The Forge Recovery Center

What is EMDR?

Trauma is often what drives drug addiction, which is why addressing trauma is key to successful recovery. It’s a very complex emotional response, and there are many different ways to address trauma’s symptoms and effects. Eye movement desensitization and reprocessing (EMDR) is an evidence-based, effective treatment for trauma utilized at The Forge Recovery Center.

EMDR is administered by trained professionals. It uses visual, audio, and physical stimuli to relieve the symptoms of trauma and encourage recovery.

What is EMDR?

How Does EMDR Work?

During EMDR therapy, a person focuses on positive beliefs about themselves while a therapist guides them through recalling a traumatic event. As the person recalls the event, the therapist gives them a series of rhythmic stimulations via moving lights, sounds, or touches. Called “bilateral stimulation,” this encourages the person to relax, think about their trauma without fear, and get perspective on their problems. There are three specific areas EMDR targets:

Traumatic memories

Memories about traumas can be extraordinarily vivid. These intense memories often drive people to self-medicate for relief.

Coping skills

By helping people understand there are healthy, positive coping mechanisms for past trauma, they’re able to see how harmful self-medication is.

Present stress

Memories about traumas can be extraordinarily vivid. These intense memories often drive people to self-medicate for relief.

Where Did EMDR Come From?

Psychotherapist Francine Shapiro, PH.D. developed EMDR after noticing her eye movements seemed to help her process the emotions linked to her traumas. Early experiments seemed to show eye movements helped others process their traumas. For Shapiro, however, that wasn’t enough. She combined eye movement exercises with therapeutic components and called the results eye movement desensitization (EMD).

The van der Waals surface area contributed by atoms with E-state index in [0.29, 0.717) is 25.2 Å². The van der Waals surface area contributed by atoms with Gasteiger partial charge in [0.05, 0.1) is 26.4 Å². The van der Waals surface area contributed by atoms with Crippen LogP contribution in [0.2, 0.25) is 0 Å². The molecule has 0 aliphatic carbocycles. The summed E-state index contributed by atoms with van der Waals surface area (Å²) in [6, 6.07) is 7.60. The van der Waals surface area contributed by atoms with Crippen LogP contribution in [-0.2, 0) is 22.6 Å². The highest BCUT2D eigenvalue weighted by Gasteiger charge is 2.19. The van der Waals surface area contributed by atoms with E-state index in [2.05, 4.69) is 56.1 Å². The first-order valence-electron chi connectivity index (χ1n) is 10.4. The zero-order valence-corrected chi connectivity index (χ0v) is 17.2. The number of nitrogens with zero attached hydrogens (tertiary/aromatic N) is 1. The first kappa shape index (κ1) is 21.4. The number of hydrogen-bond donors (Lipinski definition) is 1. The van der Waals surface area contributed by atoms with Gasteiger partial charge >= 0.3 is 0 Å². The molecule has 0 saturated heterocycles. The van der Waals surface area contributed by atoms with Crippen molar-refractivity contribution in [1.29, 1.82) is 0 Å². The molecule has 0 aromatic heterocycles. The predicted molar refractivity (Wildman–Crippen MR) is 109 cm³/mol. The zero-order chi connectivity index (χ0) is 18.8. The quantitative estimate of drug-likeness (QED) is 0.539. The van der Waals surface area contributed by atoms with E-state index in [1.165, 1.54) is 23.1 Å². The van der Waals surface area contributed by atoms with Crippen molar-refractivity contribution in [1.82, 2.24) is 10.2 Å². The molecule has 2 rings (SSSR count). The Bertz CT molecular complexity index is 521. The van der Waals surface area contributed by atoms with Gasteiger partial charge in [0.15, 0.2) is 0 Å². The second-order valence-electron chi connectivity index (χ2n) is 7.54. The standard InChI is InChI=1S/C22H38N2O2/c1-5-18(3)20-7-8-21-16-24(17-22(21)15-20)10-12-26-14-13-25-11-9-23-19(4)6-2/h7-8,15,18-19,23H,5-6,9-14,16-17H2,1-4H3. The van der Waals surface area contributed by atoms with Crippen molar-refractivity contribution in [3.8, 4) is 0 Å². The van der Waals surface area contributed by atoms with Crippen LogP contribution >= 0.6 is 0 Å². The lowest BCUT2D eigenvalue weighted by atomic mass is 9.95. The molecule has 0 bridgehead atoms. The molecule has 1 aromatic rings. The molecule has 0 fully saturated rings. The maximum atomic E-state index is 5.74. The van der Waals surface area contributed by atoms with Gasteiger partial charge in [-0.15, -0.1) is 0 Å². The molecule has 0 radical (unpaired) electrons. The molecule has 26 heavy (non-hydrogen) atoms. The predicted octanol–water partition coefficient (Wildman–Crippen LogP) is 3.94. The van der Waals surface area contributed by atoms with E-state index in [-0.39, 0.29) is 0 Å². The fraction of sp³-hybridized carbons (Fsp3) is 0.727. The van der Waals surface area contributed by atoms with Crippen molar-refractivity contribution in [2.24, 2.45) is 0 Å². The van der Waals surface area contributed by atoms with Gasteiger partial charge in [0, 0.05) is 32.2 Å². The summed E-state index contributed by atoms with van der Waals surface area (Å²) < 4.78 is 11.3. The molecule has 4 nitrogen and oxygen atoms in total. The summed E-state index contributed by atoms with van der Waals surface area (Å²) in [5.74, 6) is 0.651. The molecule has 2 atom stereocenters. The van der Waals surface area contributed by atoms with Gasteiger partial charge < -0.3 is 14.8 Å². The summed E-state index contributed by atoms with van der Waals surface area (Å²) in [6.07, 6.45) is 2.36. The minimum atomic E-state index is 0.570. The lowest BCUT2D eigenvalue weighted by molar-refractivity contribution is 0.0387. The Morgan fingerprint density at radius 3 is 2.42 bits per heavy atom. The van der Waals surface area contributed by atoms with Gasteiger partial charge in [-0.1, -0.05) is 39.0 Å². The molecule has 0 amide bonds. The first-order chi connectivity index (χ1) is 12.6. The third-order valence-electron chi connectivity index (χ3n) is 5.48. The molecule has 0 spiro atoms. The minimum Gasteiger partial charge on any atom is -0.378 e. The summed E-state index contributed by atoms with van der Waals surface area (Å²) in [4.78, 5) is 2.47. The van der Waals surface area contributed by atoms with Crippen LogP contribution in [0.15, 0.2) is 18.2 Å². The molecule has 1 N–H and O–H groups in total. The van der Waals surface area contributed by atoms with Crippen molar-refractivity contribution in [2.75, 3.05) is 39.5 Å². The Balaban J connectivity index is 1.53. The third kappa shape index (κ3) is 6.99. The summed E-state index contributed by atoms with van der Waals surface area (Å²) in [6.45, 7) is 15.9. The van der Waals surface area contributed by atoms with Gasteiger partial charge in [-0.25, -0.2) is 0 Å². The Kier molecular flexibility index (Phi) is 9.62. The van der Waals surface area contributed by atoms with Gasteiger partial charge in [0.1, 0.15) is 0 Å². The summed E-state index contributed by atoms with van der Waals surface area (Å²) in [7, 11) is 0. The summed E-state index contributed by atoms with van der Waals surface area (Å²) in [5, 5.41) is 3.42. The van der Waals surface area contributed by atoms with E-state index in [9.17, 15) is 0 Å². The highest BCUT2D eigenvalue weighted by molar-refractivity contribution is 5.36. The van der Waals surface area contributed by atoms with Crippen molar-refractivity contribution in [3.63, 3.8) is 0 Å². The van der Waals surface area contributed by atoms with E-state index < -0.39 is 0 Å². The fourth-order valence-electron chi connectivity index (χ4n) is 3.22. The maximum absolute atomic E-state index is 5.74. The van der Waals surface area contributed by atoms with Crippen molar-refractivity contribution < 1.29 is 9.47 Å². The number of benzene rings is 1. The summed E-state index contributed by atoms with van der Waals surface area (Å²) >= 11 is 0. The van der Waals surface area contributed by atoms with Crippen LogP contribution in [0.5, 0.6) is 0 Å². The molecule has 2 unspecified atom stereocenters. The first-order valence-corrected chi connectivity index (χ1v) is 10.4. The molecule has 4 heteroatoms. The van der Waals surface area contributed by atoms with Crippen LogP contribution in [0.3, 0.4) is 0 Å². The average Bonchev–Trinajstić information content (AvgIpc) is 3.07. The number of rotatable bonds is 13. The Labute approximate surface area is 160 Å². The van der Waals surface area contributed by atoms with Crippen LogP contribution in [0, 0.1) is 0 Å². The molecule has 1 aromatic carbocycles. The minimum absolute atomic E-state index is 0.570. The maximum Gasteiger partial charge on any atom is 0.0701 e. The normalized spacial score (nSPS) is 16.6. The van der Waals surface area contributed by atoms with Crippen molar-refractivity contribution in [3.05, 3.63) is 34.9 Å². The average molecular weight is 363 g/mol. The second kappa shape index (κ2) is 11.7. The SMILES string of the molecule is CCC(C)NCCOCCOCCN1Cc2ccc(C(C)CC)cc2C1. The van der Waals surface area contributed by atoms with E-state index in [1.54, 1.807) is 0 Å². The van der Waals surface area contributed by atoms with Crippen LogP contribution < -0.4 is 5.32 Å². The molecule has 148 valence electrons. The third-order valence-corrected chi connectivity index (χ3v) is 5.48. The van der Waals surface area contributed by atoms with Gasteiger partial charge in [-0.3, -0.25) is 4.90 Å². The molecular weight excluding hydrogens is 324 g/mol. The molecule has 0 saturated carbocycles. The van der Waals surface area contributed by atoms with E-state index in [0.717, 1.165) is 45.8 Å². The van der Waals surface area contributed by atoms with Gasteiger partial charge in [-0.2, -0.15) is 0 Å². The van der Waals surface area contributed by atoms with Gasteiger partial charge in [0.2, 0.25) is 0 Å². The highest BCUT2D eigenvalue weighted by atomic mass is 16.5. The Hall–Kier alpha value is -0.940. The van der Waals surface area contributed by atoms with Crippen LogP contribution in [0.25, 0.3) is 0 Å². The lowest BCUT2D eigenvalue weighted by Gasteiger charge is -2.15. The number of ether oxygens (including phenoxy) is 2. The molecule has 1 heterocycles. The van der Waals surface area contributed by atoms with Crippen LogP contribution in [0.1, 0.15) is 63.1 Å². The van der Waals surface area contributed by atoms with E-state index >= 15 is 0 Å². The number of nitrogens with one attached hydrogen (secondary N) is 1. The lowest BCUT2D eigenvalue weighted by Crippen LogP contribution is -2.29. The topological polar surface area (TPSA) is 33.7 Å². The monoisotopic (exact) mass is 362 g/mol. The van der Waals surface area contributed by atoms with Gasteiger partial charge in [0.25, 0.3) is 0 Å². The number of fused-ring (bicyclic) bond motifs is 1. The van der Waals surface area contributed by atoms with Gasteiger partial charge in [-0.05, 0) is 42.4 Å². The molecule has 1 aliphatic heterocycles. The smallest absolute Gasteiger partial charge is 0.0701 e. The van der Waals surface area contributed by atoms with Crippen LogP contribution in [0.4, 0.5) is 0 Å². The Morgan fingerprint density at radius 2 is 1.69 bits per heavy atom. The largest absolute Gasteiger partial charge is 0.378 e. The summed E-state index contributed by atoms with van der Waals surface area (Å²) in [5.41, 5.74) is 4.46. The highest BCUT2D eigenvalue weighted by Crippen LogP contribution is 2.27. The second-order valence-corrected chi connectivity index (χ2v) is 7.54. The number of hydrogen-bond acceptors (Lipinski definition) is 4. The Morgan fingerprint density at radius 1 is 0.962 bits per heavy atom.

Additional tests showed EMD was particularly helpful for those struggling with post-traumatic stress disorder (PTSD). Inspired, Shapiro further refined her work. By 1991, she gave it its current name. Later in the decade, Shapiro’s research was successful enough that a textbook on EMDR was published, and the therapy was no longer considered experimental.

Is EMDR Effective?

There’s still debate over EMDR. Studies seem to show it’s an effective therapy, especially for PTSD. Kaiser Permanente provided funding for a study that showed trauma patients no longer had PTSD after repeated EMDR sessions. An additional study showed 12 EMDR sessions removed PTSD symptoms from combat veterans.

According to the EMDR Institute, the American Psychological Association, the Department of Defense, the Department of Veterans Affairs, and the World Health Organization have all recommended EMDR as a therapy for trauma.

The Forge Recovery Center has clinicians trained in EMDR. It’s one of our most popular therapies for addressing trauma and is very effective at helping people achieve lasting recovery.

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If you or a loved one is struggling with addiction, there is hope. Our team can guide you on your journey to recovery. Call us today.